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Date: Thu Dec 12 05:52:38 1991   
Subject: Re: Brake Diagnosis Problem

The problem you are describing sounds like a rotor problem to me.
Even though your shop told you the thickness is ok, I would still
tend to put new rotors in myself. Why not? You have spent a fait amount
of time and money to renew the brakes in your Z. Spend a little more
and you won't have to worry about the brakes for a good long time.
If you change pads often, your rotors will last a long time. (Pads
are cheap, rotors aren't).

You could have a bad set of pads, but I think the rotors are more


From: emory!Eng.Sun.COM!Scott.Griffith (Scott Griffith, Sun Microsystems Lumpyware)
X-Source: The Hotrod Mailing list
Date: Apr 1993
Subject: Re: brake rotors (long)
X-Sequence: 5138

On Apr 26, Greg Granville wrote:

> What are disc brake rotors typically made of?
> I've heard that one of the primary causes of rotor warpage at high temps
> is due to the fact that the original castings may not have been properly
> "stress relieved". Can someone describe what this process involves, and
> is it possible to have this process re-applied to a new set of rotors
> prior to installing them on a vehicle that is going to see hard brake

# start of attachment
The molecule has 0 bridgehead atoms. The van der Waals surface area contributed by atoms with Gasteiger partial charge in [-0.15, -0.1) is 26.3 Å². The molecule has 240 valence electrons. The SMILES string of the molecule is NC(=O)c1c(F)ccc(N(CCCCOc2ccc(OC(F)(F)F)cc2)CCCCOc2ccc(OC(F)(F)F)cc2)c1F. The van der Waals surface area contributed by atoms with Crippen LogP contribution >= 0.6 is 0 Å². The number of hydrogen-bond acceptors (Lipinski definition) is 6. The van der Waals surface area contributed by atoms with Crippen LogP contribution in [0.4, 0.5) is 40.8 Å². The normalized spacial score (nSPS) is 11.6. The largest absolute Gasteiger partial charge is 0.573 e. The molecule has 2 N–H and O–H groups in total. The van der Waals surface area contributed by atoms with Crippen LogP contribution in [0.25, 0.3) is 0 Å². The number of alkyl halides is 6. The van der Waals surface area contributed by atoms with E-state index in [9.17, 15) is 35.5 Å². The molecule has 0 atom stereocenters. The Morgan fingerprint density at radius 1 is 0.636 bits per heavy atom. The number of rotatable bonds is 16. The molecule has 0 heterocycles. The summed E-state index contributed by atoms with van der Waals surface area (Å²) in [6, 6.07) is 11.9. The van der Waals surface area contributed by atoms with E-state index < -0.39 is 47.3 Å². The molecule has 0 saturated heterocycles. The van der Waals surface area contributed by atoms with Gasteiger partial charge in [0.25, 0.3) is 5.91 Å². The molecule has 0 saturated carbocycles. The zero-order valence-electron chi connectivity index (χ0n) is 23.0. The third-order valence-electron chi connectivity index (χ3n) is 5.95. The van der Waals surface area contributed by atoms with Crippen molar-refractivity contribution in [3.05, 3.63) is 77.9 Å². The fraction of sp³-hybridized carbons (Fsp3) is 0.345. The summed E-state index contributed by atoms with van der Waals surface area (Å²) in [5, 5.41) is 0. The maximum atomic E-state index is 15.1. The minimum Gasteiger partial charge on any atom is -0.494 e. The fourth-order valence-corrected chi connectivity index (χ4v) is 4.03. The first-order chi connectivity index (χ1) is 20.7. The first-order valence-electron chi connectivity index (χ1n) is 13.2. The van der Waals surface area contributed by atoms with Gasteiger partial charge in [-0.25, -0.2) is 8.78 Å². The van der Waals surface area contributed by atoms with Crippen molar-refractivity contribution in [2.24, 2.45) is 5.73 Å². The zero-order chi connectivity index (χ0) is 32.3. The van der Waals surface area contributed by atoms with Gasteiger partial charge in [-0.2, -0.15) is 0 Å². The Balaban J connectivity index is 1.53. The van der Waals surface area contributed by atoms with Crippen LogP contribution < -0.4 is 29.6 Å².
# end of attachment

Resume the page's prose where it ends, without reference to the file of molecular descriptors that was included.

> usage?
> Also, what is the wisdom on milling gas sweeping slots into the surface
> of the rotor. What about drilling holes in them? Will either of these
> pratices cause more problems than they are intended to solve?

Brake rotors are usually your basic gray crummy cast iron. Rotors for
production applications are almost always sand cast, and do have some
built in stresses from uneven cooling- the automakers really are
primarily focussed on cost, so the quality of these guys is pretty
marginal. They are usually overweight to compensate. They have sand
inclusions, bubbles, prosities, and they are usually cast in one piece
with the hub- which leads to some nasty stresses whrn the OD is
incandescent and the hub is cold. It also leads to cooked wheel
bearings, pronto. They almost always exibit quite a lot of core shift,
which leads not only to balance problems but also to premature warpage
(due to one working surface heating more quickly than the other). This
is worsened in brake designs where the pads are asymmetrical, like my
Mustang- the driven pad is smaller than the slave pad, so the heat
loads differ on the two faces of the rotor.

The aftermarket rotors available for racing applications (Coleman,
Brembo, and other vendors) are usually a better class of materials-
some of the ASTM high-temperature cast irons are the norm. The best of
these are usually vacuum degassed to eliminate porosities that can
lead to cracking. These are also designed to run on a separate hub